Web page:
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Blog > Netrality News Roundup: 5/28/2020

Netrality News Roundup: 5/28/2020

Netrality's bi-weekly industry news roundup for late May 2020, chronicling the latest news, developments and innovations in the colocation data center space.

Welcome to the Netrality News Roundup!

 

We’ve selected key articles on the latest news, developments, innovations, and revelations in the colocation data center industry.

Don’t miss our bi-weekly news roundups to learn what’s going on with colocation, edge computing, and the brave new world of hybrid cloud, 5G, IoT, artificial intelligence, smart cities, virtual reality, and other technologies at the edge!

 

Edge Computing Products, Services to Skyrocket 14x Over a Decade

May 7, 2020

Matt Hamblen, Fierce Electronics

The global edge computing market is expected to grow 30% a year for the next decade, with North America taking up nearly half the total, according to analyst firm Fact.MR.

The total value of the market today is $3.2 billion and is projected to grow to $44 billion in 2030, representing an increase of 13.7 times, a Fact.MR spokesman told FierceElectronics. North America takes up 46% of the total market today largely because of prominent edge computing companies. Fact.MR includes among the major edge computing players some well-known names like Cisco, Digi, General Electric, HPE, Honeywell, IBM, Intel and Microsoft.

If the last decade was the decade of Cloud, the 20’s will be the decade of Edge. Cloud alone can no longer support the bandwidth, speed, and processing demands of new smart technologies and massive data generation. Instead of connecting to the cloud via centralized data centers, colocation data centers will be needed to provide direct on-ramps to multiple cloud providers, processing data as close to end-users as possible.

 

AI, Hybrid Cloud and 5G Dominate IBM Think Digital Keynote

May 5, 2020

Macy Bayern, TechRepublic

At IBM’s virtual Think conference, CEO Arvind Krishna also announced new services that facilitate digital transformation in business and society. This included the IBM Cloud Satellite, which extends cloud services to meet client needs. 

“[IBM cloud satellite] can be delivered as a service on-premise or at the edge. Clients can increase their business agility by automating deployment and management of cloud-native services across all their computing environments, for both development and operations,” Krishna said. “What this means is that with IBM cloud satellite, our clients can run workloads where it makes the most sense,” he added.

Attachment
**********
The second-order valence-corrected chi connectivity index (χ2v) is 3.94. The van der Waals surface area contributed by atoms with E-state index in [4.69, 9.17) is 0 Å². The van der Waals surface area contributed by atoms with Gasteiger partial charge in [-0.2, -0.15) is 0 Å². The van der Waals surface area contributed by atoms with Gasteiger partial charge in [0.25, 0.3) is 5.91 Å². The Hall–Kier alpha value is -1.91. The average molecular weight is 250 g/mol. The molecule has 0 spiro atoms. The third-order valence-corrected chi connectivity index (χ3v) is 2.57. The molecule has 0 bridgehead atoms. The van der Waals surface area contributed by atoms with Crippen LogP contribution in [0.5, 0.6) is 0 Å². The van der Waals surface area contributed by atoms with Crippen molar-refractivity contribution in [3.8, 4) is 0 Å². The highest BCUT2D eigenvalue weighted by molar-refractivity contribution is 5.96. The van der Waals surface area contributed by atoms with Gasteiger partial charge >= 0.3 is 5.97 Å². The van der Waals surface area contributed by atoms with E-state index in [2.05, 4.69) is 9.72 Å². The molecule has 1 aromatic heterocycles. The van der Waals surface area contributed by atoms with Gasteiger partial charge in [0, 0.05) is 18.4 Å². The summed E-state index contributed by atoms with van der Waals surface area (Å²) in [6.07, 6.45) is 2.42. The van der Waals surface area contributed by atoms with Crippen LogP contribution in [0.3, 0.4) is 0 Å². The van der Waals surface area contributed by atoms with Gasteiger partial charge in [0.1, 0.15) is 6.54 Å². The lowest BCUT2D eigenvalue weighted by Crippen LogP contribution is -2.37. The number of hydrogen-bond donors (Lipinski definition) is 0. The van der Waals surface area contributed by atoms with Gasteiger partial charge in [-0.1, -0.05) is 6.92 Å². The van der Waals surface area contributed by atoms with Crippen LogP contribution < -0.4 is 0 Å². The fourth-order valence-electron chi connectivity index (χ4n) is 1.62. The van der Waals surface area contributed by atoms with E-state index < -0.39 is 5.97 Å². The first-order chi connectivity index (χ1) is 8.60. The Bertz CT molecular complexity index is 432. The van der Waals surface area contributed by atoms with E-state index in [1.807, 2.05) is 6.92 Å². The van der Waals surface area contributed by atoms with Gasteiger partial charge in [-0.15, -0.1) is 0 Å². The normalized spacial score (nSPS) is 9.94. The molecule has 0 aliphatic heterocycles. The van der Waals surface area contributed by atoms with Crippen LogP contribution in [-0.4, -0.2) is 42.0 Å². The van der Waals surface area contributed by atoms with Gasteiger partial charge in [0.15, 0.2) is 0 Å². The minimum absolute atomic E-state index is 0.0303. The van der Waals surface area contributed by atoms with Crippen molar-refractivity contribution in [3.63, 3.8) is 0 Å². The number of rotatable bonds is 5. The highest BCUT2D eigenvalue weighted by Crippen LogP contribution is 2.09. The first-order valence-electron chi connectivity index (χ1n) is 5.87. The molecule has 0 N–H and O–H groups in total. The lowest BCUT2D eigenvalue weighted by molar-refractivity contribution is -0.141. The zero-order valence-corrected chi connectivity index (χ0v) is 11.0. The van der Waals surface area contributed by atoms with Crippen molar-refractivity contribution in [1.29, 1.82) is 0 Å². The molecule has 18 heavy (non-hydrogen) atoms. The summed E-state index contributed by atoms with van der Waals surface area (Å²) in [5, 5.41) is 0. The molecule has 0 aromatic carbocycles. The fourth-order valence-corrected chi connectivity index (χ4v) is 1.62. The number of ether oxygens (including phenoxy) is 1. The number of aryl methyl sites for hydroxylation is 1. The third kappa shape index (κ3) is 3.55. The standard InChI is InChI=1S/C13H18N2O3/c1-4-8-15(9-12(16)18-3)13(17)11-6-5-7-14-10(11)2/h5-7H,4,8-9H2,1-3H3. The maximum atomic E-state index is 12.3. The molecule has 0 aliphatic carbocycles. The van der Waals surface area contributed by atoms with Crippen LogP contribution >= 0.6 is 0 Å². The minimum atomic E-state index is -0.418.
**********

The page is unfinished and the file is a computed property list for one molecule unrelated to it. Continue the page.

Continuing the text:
Edge capabilities in digital technologies are no longer a nice-to-have. As Arvind Krishna understands, users need to run workloads not just in the cloud but where it makes the most sense, and in data-intensive industries, that is often the periphery of the internet close to users.

 

Pentagon Official: FCC Decision on 5G Threatens GPS, National Security

May 7, 2020

Marty Johnson, The Hill

Pentagon officials on Wednesday criticized the FCC’s recent decision to allow Virginia-based satellite communications company Ligado to deploy a nationwide mobile network, saying that it could have adverse effects on GPS signals that are integral military operations.

The Defense Department’s chief information officer Dana Deasy told the committee that Ligado’s proposed spectrum will have “unacceptable operational impacts and adversely affect the military potential of GPS.” The chairman of the committee, Sen. James Inhofe (R-Okla.), also chided the FCC for its decision.

While 5G has already been deployed in trial rollouts in a number of urban centers, such as Chicago, Kansas City and Houston, the widespread rollout and adoption will not come seamlessly. But no matter how long it takes or how much it costs, one thing is certain: 5G will require data centers that are rooted geographically close to the source of the data. 

 

Virginia’s Prince William County Approves Data Center Tax Hike

Apr 29, 2020

Sharon Fisher, Data Center Knowledge

Prince William, VA officials have long sought to increase county revenue by raising the tax on data centers. After several failed attempts, commissioners of Prince William County in northern Virginia voted on April 28 to increase the tax rate on computer equipment – primarily affecting equipment used in data centers – from $1.25 to $1.35 per $100 of assessed value.

The vote came after county leaders shelved a previously planned real-estate tax hike – reportedly because they didn’t want to put extra burden on taxpayers facing the economic fallout of the COVID-19 pandemic.

The stronger role data centers play in a community’s economic base, the more tempted communities may be to draw revenue from them via new taxes. But that also could decentivize more companies from building data centers in high-tax areas. As 5G is rolled out in more and more communities across the country, this could get pretty contentious in some areas. 

 

Hackers Exploiting SaltStack Vulnerability Hit Data Center

May 6, 2020

Maria Korolov, Data Center Knowledge 

After infrastructure automation software vendor SaltStack released a patch for two critical vulnerabilities last Wednesday, hackers acted quickly to reverse engineer the exploit and attack vulnerable data centers.

The platform says it has over 2 million installs and claims Tinder, OkCupid, NASA, Square, DigitalOcean, Cloudflare, DuckDuckGo, and Mozilla among its customers. Most embarrassingly, DigiCert, a major digital security company and a leading issuer of digital certificates, had to take down a certificate transparency log server.

In the face of rapidly changing network infrastructure, traditional Network Access Control (NAC) solutions are no longer adequate for endpoint security. NAC solutions must, therefore, evolve to fully coordinate endpoint visibility, vulnerability assessment, access controls, and automated threat responses.